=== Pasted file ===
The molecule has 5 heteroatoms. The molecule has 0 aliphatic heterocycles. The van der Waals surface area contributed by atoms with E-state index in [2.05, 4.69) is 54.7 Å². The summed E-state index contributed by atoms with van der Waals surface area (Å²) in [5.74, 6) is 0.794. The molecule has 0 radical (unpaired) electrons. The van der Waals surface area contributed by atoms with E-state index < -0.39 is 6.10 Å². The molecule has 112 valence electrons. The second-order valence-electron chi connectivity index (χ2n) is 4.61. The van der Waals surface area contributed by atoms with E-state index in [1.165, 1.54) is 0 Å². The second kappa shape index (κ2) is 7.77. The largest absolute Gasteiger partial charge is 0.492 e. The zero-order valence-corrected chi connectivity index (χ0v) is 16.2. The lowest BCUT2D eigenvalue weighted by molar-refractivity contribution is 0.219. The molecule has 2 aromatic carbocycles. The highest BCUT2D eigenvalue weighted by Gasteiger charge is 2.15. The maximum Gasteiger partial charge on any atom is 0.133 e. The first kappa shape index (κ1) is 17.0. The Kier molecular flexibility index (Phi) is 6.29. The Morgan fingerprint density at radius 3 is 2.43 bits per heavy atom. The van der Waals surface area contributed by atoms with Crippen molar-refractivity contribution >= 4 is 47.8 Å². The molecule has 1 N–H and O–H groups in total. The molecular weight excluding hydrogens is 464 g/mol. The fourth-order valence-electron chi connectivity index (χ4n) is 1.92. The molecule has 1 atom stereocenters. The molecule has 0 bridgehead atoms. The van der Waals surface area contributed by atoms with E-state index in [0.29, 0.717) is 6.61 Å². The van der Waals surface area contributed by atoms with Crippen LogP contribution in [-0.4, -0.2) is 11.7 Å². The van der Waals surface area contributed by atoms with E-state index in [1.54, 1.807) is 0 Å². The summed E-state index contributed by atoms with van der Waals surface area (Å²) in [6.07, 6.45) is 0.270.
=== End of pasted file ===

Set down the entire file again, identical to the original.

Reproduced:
The molecule has 5 heteroatoms. The molecule has 0 aliphatic heterocycles. The van der Waals surface area contributed by atoms with E-state index in [2.05, 4.69) is 54.7 Å². The summed E-state index contributed by atoms with van der Waals surface area (Å²) in [5.74, 6) is 0.794. The molecule has 0 radical (unpaired) electrons. The van der Waals surface area contributed by atoms with E-state index < -0.39 is 6.10 Å². The molecule has 112 valence electrons. The second-order valence-electron chi connectivity index (χ2n) is 4.61. The van der Waals surface area contributed by atoms with E-state index in [1.165, 1.54) is 0 Å². The second kappa shape index (κ2) is 7.77. The largest absolute Gasteiger partial charge is 0.492 e. The zero-order valence-corrected chi connectivity index (χ0v) is 16.2. The lowest BCUT2D eigenvalue weighted by molar-refractivity contribution is 0.219. The molecule has 2 aromatic carbocycles. The highest BCUT2D eigenvalue weighted by Gasteiger charge is 2.15. The maximum Gasteiger partial charge on any atom is 0.133 e. The first kappa shape index (κ1) is 17.0. The Kier molecular flexibility index (Phi) is 6.29. The Morgan fingerprint density at radius 3 is 2.43 bits per heavy atom. The van der Waals surface area contributed by atoms with Crippen molar-refractivity contribution >= 4 is 47.8 Å². The molecule has 1 N–H and O–H groups in total. The molecular weight excluding hydrogens is 464 g/mol. The fourth-order valence-electron chi connectivity index (χ4n) is 1.92. The molecule has 1 atom stereocenters. The molecule has 0 bridgehead atoms. The van der Waals surface area contributed by atoms with E-state index in [0.29, 0.717) is 6.61 Å². The van der Waals surface area contributed by atoms with Crippen LogP contribution in [-0.4, -0.2) is 11.7 Å². The van der Waals surface area contributed by atoms with E-state index in [1.54, 1.807) is 0 Å². The summed E-state index contributed by atoms with van der Waals surface area (Å²) in [6.07, 6.45) is 0.270.